Traditionally the set feature in Tableau is used to create a subset of predefined values. Those may be handpicked (i.e. How do these 5 products perform regionally?) or they may be chosen conditionally (i.e. Where are our top 100 customers by revenue located?). They are generally used to create predefined values you can filter on.
I was working with a client recently and needed to do find and replace in a Tableau calculation. While Tableau does have a native FIND() function, it just finds if a character string exists and tells you what position that string starts at. Not particularly helpful when it comes to replacing.
A client recently challenged me with the question, “How could I show a bar chart in Tableau that shows values for the top 10 displayed as 10 individual bars but group all the rest of the values into a single bar called “other”…
Totals in Tableau are notoriously rigid. You can’t add two totals lines; one for summarized values and one for averaged values, in the same worksheet. You can have one, the other, or allow Tableau to use a field’s default aggregation for totals.
Imagine you are working on a project where you want to allow users to only see data that’s applicable to them. A simple example of this is a restaurant chain. You might create a sales report where you want a General Manager to only see the data for their store but not others.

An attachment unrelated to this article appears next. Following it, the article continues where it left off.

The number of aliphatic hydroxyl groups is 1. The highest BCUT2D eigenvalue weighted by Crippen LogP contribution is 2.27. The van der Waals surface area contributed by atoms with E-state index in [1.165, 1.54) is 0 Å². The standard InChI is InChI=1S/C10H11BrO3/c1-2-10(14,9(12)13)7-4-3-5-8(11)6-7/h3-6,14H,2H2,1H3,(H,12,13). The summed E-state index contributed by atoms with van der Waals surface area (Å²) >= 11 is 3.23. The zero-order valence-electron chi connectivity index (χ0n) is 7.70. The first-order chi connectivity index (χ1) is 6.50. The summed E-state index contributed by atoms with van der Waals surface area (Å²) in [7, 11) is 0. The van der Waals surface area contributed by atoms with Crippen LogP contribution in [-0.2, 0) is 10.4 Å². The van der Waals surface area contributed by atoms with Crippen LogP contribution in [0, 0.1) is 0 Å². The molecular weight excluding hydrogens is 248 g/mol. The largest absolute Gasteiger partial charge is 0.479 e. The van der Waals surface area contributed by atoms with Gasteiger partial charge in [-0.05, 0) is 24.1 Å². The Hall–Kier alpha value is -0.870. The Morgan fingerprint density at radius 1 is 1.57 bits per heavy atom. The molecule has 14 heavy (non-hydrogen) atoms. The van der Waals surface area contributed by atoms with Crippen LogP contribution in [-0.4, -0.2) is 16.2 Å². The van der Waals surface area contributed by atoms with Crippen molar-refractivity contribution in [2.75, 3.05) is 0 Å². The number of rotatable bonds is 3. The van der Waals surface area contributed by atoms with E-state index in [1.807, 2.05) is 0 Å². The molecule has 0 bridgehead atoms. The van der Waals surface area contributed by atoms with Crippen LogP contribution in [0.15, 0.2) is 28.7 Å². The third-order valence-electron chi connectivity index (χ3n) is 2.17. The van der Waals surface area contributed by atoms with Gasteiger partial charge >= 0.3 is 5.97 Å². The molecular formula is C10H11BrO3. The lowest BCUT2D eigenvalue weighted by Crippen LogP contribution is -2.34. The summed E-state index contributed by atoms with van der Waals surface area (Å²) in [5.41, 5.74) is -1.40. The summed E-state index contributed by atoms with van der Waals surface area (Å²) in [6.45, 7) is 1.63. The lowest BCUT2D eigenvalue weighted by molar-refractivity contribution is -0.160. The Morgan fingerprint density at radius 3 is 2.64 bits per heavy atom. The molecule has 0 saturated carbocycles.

Showing the relationship between two values over a variety of categories or time periods is always a challenge.
When using Tableau, you might occasionally create a worksheet that uses dimensions only. Imagine you created a worksheet displaying an organizational hierarchy that looks like this:
When embarking on a data communication project, you might not always have all the data you need to create a prototype in a timely manner. I often generate realistic, placeholder data sources so I can design a dashboard and get feedback, even if the actual data isn’t ready for display yet.
If you're familiar with Level of Detail expressions in Tableau, you probably know that the FIXED function gets all the love. However, there are some great reasons to consider using the other two as well. Check out the above video to learn when to use the EXCLUDE function.
Here's an interesting challenges; how do you compare this year's values to the average of the previous 3 years in Tableau? The complex solution requires the use of the FIXED level of detail function. Watch the above video to follow along and learn how to perform this calculation.